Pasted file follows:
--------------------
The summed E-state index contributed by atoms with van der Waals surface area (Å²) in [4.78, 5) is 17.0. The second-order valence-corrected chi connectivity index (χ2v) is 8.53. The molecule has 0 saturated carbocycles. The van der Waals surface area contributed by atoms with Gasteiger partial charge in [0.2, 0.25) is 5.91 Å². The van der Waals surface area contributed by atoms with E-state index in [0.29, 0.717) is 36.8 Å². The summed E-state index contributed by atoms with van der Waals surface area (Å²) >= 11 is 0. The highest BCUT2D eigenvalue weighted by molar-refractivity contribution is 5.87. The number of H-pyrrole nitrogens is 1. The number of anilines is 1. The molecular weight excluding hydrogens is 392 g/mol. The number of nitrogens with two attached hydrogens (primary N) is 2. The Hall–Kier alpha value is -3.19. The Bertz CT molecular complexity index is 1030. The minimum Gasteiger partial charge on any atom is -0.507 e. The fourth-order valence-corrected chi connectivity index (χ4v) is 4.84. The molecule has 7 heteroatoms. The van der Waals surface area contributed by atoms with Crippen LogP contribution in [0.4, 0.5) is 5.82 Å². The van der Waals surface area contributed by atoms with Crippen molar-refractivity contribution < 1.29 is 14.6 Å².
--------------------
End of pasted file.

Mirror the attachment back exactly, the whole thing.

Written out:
The summed E-state index contributed by atoms with van der Waals surface area (Å²) in [4.78, 5) is 17.0. The second-order valence-corrected chi connectivity index (χ2v) is 8.53. The molecule has 0 saturated carbocycles. The van der Waals surface area contributed by atoms with Gasteiger partial charge in [0.2, 0.25) is 5.91 Å². The van der Waals surface area contributed by atoms with E-state index in [0.29, 0.717) is 36.8 Å². The summed E-state index contributed by atoms with van der Waals surface area (Å²) >= 11 is 0. The highest BCUT2D eigenvalue weighted by molar-refractivity contribution is 5.87. The number of H-pyrrole nitrogens is 1. The number of anilines is 1. The molecular weight excluding hydrogens is 392 g/mol. The number of nitrogens with two attached hydrogens (primary N) is 2. The Hall–Kier alpha value is -3.19. The Bertz CT molecular complexity index is 1030. The minimum Gasteiger partial charge on any atom is -0.507 e. The fourth-order valence-corrected chi connectivity index (χ4v) is 4.84. The molecule has 7 heteroatoms. The van der Waals surface area contributed by atoms with Crippen LogP contribution in [0.4, 0.5) is 5.82 Å². The van der Waals surface area contributed by atoms with Crippen molar-refractivity contribution < 1.29 is 14.6 Å².